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I think BKS3 has some good advice--many of our dancers have probably felt they have been placed sometimes at a spot less than what they can do. I would add that if your dancer does feel she has a good rapport with any of her teachers in the SI, it's ok for her to ask if there is something she can specifically focus on so she feels she's got a bit more to think about. The ballet world is very small. I think treading lightly so as not to offend is honestly important, but it's a good time to advocate for herself, as well. I hope she can finish the summer feeling good about her choice to attend! 

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@beehive1 agreed—the ballet world is SO small, which is why we make it a rule not to complain/offend, and why I hesitate to reach out to the program admins. However, it’s a great suggestion to approach a teacher an ask for specific suggestions. She has a couple of teachers that she truly enjoys. I like these positive, encouraging ideas!! Thanks!

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What if she advocated for herself and asked, "What do i need to work on?" and "What am i not doing that you see in kids in higher level?".

I'll post a review, but my DD (14) really advocated for herself this summer. Did it result in a level change? No! But, she learned what she needed to work on.

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TSC1, also consider the fact that learning the "fit" and the SI's culture (well respected or not) is important, especially at 16, when dancers need to start getting a feel for the culture of the places they attend.  She now knows that she didn't feel challenged or pushed in that SI's environment. If she can analyze the why she didn't feel challenged, that may help.  It may not be just the "level"she was placed in.  She might not be feeling challenged due to the teaching style, the attitude of the teachers or the students or her particular class mix, the "pace" of the class, or the emphasis of the school's curriculum on certain elements. (shrug).  There are many reasons why a school and your DD just don't click that may have little to do with her actual level or ability.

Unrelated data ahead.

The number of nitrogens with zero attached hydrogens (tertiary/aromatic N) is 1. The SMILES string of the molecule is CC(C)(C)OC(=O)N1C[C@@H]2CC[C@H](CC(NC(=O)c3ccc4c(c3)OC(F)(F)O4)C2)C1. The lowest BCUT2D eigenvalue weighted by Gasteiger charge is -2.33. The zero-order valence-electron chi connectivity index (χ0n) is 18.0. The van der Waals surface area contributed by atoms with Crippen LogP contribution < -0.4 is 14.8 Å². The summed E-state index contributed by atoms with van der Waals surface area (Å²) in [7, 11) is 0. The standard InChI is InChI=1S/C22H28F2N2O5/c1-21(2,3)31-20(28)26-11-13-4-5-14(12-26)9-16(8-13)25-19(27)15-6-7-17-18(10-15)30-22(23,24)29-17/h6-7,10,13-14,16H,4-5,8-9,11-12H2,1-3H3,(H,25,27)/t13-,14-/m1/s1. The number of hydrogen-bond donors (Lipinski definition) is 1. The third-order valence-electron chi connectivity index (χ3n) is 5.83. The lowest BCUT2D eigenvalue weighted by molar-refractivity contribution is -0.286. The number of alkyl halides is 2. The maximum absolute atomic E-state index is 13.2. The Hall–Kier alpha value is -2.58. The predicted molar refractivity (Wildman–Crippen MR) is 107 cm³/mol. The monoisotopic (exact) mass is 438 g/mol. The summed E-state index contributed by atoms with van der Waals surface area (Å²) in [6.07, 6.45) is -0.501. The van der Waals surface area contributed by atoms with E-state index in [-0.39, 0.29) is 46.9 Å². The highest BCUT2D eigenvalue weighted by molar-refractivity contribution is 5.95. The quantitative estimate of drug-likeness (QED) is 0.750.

Finally, remind your DD that summers are only ONE data point in a long journey, and it is difficult to appreciate and understand the entire cost/benefit analysis of the summer experience right away.  Sometimes, you need to sit with the experience a bit to learn from it, and a "ho-hum" experience can be valuable in its own right.  

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@Eligus good advice (as always here). She certainly has identified several of the things you mention, e.g., teaching style, style of ballet being taught, curriculum. It was a good summer for making friends and going on fun outings. And she did say, I thought I would want to come here year round and now I definitely don’t. All valuable (maybe, in the long run, more valuable than just improving a jump or turn). I think part of it comes from having had a fabulous experience the previous summer, which realistically, can’t be replicated. We both expected more. And it has made me think very hard about the financial investment for future summers. I will need to be a better educated consumer—ask more questions and take off the rose colored glasses…an SI is more than it’s name. We did our homework this year (I thought) but didn’t ask the right questions.